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This is heaven to me:


but I'm scared by the bad reputation of Chrysler in terms of build quality, and that if you own a Jeep you have to be able to fix it yourself on the trail. Is this true or it's legend?
 

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This is heaven to me:


but I'm scared by the bad reputation of Chrysler in terms of build quality, and that if you own a Jeep you have to be able to fix it yourself on the trail. Is this true or it's legend?
Late post, but IMHO if it is brand new and you're not wheeling it like a stupid newbie beating on it, then it should be a non-issue as far as breaking things. If you modify it and tackle hard rated trails, then you should be prepared to be able to do some 'general' repairs.

I would also get an auto. 馃槑
 
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This is heaven to me:


but I'm scared by the bad reputation of Chrysler in terms of build quality, and that if you own a Jeep you have to be able to fix it yourself on the trail. Is this true or it's legend?
I run a lot of trails and have for decades. Jeeps do break< new old wont matter. Can you fix it? Is this even a reality question?

Fact is i lost count of how many breakdown recoveries i have been on from short trails that tend to close to stuff to trails you break out there its days for parts.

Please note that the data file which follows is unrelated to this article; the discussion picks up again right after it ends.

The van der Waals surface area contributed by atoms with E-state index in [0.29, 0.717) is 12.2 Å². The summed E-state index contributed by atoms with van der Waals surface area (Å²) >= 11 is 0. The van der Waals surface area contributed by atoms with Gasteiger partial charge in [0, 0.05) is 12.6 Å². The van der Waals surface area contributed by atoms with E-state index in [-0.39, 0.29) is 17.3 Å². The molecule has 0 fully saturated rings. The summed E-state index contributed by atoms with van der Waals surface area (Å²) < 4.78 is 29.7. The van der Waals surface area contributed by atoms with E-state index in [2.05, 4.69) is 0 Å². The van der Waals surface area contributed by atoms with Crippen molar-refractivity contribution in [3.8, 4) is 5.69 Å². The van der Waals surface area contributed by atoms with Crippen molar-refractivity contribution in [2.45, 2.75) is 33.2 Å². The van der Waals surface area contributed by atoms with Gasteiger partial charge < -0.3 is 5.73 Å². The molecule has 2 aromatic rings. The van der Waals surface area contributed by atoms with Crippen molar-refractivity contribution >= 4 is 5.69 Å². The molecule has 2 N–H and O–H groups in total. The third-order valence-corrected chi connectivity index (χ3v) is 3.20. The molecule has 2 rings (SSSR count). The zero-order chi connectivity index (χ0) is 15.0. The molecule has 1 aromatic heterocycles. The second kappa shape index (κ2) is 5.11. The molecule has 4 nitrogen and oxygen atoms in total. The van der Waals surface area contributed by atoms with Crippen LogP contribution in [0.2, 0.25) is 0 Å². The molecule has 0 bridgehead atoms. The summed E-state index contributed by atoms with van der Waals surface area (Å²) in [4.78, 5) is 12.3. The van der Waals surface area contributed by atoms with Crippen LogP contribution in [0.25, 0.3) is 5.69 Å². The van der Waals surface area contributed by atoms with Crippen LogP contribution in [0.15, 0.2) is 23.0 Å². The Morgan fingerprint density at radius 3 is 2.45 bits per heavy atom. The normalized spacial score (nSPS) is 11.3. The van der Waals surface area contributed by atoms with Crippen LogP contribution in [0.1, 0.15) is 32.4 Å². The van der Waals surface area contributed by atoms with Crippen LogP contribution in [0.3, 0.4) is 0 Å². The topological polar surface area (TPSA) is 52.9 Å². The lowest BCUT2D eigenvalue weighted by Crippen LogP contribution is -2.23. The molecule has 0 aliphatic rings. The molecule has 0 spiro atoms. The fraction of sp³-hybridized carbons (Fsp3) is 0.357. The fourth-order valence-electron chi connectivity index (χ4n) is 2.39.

I can share one of the latest on a new JLUR that owner had maybe few months. 37s and lift. Said he was not new to off road but i think perhaps not Rocks. Any way I lead Rubicon every year in our club. some years we get 10 jeeps to go do it some years its Just me and the wife and dogs. To me its just a camping tripe with some rock. I can run from Wentworth Spings to say Rubicon springs in a day and be there with hours of day light left to set up camp. But in a group it may take all day just to get to say Buck Island. Its about the DRIVER at a point then the Jeep in rocks. A bad line will make hard much harder. You jeep is FULL of gear its heavy. THis where things go bad. He broke a front long side axle. These New Jeeps went back to a two piece axles and a CAD. Its a week spot for on 37s. Now i carrry axles in my jeep and other stuff but they will not fit a JL only JKR's. He had to 3x4 it and it was hard on that 70K jeep got a bit dented and abused. Another jeep ripped the front trackbar off the Axle. Two other breaks as well a rad exploded on the way in on 4.0 fixed at airport flats......Jeepers can fix it or get it out on a trailer. Depend on who you jeep with. We use batteries and cables to weld if none has a porta welder. Jeeping you need a lot of skills sets or plane to get stranded. Nwer they are they harder then can be to fix.